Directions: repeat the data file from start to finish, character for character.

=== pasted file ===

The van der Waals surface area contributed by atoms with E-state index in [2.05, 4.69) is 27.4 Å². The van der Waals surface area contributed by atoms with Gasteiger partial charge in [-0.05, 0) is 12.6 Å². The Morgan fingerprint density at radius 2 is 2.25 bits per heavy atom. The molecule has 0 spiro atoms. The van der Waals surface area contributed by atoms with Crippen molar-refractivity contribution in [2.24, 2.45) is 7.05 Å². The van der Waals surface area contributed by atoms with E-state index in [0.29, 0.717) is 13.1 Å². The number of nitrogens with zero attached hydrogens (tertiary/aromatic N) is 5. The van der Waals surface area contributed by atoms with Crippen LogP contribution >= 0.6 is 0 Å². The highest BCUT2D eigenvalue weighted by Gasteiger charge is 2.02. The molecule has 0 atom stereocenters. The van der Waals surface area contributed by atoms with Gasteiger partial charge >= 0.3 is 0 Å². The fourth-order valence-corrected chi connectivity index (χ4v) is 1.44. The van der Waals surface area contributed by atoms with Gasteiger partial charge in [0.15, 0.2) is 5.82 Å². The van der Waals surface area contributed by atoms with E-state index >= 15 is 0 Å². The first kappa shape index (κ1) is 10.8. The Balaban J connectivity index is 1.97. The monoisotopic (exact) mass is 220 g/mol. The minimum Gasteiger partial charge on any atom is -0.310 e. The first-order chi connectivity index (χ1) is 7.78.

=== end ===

The van der Waals surface area contributed by atoms with E-state index in [2.05, 4.69) is 27.4 Å². The van der Waals surface area contributed by atoms with Gasteiger partial charge in [-0.05, 0) is 12.6 Å². The Morgan fingerprint density at radius 2 is 2.25 bits per heavy atom. The molecule has 0 spiro atoms. The van der Waals surface area contributed by atoms with Crippen molar-refractivity contribution in [2.24, 2.45) is 7.05 Å². The van der Waals surface area contributed by atoms with E-state index in [0.29, 0.717) is 13.1 Å². The number of nitrogens with zero attached hydrogens (tertiary/aromatic N) is 5. The van der Waals surface area contributed by atoms with Crippen LogP contribution >= 0.6 is 0 Å². The highest BCUT2D eigenvalue weighted by Gasteiger charge is 2.02. The molecule has 0 atom stereocenters. The van der Waals surface area contributed by atoms with Gasteiger partial charge >= 0.3 is 0 Å². The fourth-order valence-corrected chi connectivity index (χ4v) is 1.44. The van der Waals surface area contributed by atoms with Gasteiger partial charge in [0.15, 0.2) is 5.82 Å². The van der Waals surface area contributed by atoms with E-state index >= 15 is 0 Å². The first kappa shape index (κ1) is 10.8. The Balaban J connectivity index is 1.97. The monoisotopic (exact) mass is 220 g/mol. The minimum Gasteiger partial charge on any atom is -0.310 e. The first-order chi connectivity index (χ1) is 7.78.